Agile fanatics (excuse me: practitioners) love to do things incrementally.That's OK for their little worlds in which there's no heavy lifting to do, but it's fantasyland for many projects.
Take, an example, the design of a new car. Sure, you can break the car into systems -- chassis, body, safety package, motor, and so on. Waterfall does that, too, but let's consider the airflow over the body. The airflow is affected by the whole assembly. Every part affects the whole. You can't just design a fender in isolation and say, "Looky, looky, I've delivered value!" No, you've delivered an irrelevant piece of scrap.
In any course on Business Analysis, the importance of a unit on Systems Thinking cannot be overemphasized because the Agile world has completely forgotten its value.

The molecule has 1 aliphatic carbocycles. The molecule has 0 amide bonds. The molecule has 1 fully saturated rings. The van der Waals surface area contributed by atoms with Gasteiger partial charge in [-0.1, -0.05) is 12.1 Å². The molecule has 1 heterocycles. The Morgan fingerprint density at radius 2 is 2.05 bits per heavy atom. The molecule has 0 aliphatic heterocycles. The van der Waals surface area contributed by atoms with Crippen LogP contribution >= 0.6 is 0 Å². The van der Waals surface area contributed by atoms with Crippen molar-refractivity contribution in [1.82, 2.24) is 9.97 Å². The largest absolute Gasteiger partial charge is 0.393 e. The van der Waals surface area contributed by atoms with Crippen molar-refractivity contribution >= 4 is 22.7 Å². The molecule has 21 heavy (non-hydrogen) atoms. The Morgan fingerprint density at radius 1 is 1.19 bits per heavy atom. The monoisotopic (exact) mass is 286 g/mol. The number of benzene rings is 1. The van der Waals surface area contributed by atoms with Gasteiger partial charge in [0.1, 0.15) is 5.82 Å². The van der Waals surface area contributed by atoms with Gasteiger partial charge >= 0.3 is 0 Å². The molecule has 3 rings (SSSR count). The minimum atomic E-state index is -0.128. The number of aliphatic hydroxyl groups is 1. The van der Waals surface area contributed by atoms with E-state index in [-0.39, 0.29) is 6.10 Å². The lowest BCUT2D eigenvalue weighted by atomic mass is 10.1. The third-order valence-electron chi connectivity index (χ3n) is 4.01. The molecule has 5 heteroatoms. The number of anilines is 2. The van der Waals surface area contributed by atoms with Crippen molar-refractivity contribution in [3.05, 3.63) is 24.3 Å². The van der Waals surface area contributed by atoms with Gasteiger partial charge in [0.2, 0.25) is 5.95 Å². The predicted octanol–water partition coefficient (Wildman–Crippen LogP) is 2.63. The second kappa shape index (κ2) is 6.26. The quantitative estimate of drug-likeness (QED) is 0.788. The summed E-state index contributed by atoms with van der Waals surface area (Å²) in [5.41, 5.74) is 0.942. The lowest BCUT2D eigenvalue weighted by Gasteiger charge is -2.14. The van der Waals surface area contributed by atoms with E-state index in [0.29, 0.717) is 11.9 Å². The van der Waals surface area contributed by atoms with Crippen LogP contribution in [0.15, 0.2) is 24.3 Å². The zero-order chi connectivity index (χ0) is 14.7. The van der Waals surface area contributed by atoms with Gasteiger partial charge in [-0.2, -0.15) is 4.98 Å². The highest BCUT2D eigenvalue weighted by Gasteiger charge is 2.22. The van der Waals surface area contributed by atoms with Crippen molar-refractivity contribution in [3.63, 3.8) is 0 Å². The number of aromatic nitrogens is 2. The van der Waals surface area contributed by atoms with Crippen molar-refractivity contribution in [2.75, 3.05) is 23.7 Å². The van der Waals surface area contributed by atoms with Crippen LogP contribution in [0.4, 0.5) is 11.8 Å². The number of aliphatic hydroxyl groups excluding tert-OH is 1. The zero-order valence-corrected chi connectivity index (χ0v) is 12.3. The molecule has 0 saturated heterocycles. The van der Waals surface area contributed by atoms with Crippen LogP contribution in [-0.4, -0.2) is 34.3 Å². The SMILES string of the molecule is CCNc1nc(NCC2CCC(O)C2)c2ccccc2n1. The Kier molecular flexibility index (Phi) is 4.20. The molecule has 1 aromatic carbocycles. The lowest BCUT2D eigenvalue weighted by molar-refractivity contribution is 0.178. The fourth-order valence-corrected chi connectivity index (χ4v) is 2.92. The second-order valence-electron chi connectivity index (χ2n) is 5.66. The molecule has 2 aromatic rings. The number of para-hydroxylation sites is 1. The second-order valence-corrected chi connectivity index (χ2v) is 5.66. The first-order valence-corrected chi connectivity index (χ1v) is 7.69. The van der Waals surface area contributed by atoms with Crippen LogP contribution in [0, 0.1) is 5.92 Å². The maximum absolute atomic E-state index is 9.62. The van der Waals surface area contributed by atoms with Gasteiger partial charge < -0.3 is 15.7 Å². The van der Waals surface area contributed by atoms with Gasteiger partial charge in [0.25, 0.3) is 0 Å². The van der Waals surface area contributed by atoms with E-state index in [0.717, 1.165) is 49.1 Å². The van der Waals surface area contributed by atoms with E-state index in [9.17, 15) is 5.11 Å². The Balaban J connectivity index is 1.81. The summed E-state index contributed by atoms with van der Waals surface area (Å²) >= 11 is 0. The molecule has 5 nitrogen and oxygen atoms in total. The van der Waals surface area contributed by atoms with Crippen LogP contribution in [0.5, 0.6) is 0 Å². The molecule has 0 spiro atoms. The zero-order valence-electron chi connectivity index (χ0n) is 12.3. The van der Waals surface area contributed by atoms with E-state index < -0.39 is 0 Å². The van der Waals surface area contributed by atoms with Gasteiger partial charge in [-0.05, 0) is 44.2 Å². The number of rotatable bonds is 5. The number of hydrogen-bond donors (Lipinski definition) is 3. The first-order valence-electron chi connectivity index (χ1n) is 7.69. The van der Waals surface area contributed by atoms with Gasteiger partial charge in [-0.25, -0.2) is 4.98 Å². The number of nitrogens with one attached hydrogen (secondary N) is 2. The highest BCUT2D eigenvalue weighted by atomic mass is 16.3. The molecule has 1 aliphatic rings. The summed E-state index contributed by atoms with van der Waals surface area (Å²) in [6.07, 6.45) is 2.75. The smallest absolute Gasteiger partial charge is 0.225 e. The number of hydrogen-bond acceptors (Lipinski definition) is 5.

Before the 1990's, there was a role called Systems Engineer.That title is still around, but the job is not. At least, the job has become a rare grain of wheat a vast field of tares.
A Systems Engineer had many skills of a project manager, a BA, a Systems Thinker, and a cross-disciplinary engineer, all rolled into one.
Along come companies such as Microsoft and Cisco, dropping the qualifying word from titles such as Network Systems Engineer, Software Systems Engineer, and Server Systems Engineer. Suddenly, every engineer, analyst, and administrator is a Systems Engineer.
True Systems Engineering jobs have become needles in a field of haystacks, and systems thinking has almost been forgotten.
Thousands of Systems Engineers lost their jobs due to decimation of the US Defense sector in 2009. They still find three strikes against them:
- Transitioning to a different job category such as Project Management or Business Analysis
- Getting a foot in the door of a different industry (other than fast food)
- Living in a job market where all the growth is in part-time service jobs such as flipping burgers.
Have you ever thought of a project as a system of people, or a product as a system of technologies? Systems Engineers do that instinctively, and such integrated systems thinking could prevent a lot of headaches for maturing companies.
Now, if you'll pardon me; I need to clean up a spill in aisle five.